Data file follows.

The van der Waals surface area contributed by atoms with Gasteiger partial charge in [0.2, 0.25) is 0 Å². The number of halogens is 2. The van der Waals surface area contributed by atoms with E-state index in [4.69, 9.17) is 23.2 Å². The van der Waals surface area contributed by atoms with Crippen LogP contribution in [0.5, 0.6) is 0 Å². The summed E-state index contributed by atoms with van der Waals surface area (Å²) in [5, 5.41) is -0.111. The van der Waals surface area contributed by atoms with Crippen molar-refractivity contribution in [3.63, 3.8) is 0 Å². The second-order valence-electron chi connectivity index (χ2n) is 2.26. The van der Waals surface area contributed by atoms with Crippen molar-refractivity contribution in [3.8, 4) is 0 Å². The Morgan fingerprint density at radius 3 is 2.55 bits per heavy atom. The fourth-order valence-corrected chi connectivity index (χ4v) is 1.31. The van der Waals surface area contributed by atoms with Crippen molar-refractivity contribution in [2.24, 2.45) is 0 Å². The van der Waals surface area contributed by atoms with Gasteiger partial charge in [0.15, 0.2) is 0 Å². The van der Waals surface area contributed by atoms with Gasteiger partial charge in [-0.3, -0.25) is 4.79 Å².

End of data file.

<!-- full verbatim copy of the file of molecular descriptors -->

The van der Waals surface area contributed by atoms with Gasteiger partial charge in [0.2, 0.25) is 0 Å². The number of halogens is 2. The van der Waals surface area contributed by atoms with E-state index in [4.69, 9.17) is 23.2 Å². The van der Waals surface area contributed by atoms with Crippen LogP contribution in [0.5, 0.6) is 0 Å². The summed E-state index contributed by atoms with van der Waals surface area (Å²) in [5, 5.41) is -0.111. The van der Waals surface area contributed by atoms with Crippen molar-refractivity contribution in [3.63, 3.8) is 0 Å². The second-order valence-electron chi connectivity index (χ2n) is 2.26. The van der Waals surface area contributed by atoms with Crippen molar-refractivity contribution in [3.8, 4) is 0 Å². The Morgan fingerprint density at radius 3 is 2.55 bits per heavy atom. The fourth-order valence-corrected chi connectivity index (χ4v) is 1.31. The van der Waals surface area contributed by atoms with Crippen molar-refractivity contribution in [2.24, 2.45) is 0 Å². The van der Waals surface area contributed by atoms with Gasteiger partial charge in [0.15, 0.2) is 0 Å². The van der Waals surface area contributed by atoms with Gasteiger partial charge in [-0.3, -0.25) is 4.79 Å².